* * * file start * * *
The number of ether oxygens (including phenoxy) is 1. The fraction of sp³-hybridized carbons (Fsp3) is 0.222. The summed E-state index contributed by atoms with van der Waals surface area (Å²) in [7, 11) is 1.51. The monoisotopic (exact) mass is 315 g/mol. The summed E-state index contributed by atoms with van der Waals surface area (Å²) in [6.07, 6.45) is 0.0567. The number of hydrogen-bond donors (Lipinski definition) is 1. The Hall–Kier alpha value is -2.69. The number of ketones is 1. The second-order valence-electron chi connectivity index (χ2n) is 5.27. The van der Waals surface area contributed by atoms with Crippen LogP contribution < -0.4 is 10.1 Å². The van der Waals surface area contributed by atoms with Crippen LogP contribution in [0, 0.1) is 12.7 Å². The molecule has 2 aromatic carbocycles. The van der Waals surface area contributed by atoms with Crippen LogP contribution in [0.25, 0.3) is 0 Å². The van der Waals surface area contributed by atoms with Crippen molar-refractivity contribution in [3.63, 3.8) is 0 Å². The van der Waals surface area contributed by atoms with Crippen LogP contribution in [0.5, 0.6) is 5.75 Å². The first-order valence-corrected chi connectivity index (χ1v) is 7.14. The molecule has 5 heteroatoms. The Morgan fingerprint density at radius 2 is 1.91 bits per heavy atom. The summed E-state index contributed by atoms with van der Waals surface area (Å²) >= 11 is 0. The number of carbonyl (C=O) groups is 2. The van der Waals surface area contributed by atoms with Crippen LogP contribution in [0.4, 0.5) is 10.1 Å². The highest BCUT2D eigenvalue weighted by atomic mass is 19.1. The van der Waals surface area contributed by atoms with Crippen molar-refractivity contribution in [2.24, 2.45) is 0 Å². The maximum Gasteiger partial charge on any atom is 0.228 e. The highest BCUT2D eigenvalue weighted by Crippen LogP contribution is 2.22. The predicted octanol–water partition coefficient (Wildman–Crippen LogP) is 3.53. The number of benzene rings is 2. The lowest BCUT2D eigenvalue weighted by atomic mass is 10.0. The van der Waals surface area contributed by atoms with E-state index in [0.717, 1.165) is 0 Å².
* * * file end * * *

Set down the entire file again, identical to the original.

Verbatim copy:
The number of ether oxygens (including phenoxy) is 1. The fraction of sp³-hybridized carbons (Fsp3) is 0.222. The summed E-state index contributed by atoms with van der Waals surface area (Å²) in [7, 11) is 1.51. The monoisotopic (exact) mass is 315 g/mol. The summed E-state index contributed by atoms with van der Waals surface area (Å²) in [6.07, 6.45) is 0.0567. The number of hydrogen-bond donors (Lipinski definition) is 1. The Hall–Kier alpha value is -2.69. The number of ketones is 1. The second-order valence-electron chi connectivity index (χ2n) is 5.27. The van der Waals surface area contributed by atoms with Crippen LogP contribution < -0.4 is 10.1 Å². The van der Waals surface area contributed by atoms with Crippen LogP contribution in [0, 0.1) is 12.7 Å². The molecule has 2 aromatic carbocycles. The van der Waals surface area contributed by atoms with Crippen LogP contribution in [0.25, 0.3) is 0 Å². The van der Waals surface area contributed by atoms with Crippen molar-refractivity contribution in [3.63, 3.8) is 0 Å². The van der Waals surface area contributed by atoms with Crippen LogP contribution in [0.5, 0.6) is 5.75 Å². The first-order valence-corrected chi connectivity index (χ1v) is 7.14. The molecule has 5 heteroatoms. The Morgan fingerprint density at radius 2 is 1.91 bits per heavy atom. The summed E-state index contributed by atoms with van der Waals surface area (Å²) >= 11 is 0. The number of carbonyl (C=O) groups is 2. The van der Waals surface area contributed by atoms with Crippen LogP contribution in [0.4, 0.5) is 10.1 Å². The highest BCUT2D eigenvalue weighted by atomic mass is 19.1. The van der Waals surface area contributed by atoms with Crippen molar-refractivity contribution in [2.24, 2.45) is 0 Å². The maximum Gasteiger partial charge on any atom is 0.228 e. The highest BCUT2D eigenvalue weighted by Crippen LogP contribution is 2.22. The predicted octanol–water partition coefficient (Wildman–Crippen LogP) is 3.53. The number of benzene rings is 2. The lowest BCUT2D eigenvalue weighted by atomic mass is 10.0. The van der Waals surface area contributed by atoms with E-state index in [0.717, 1.165) is 0 Å².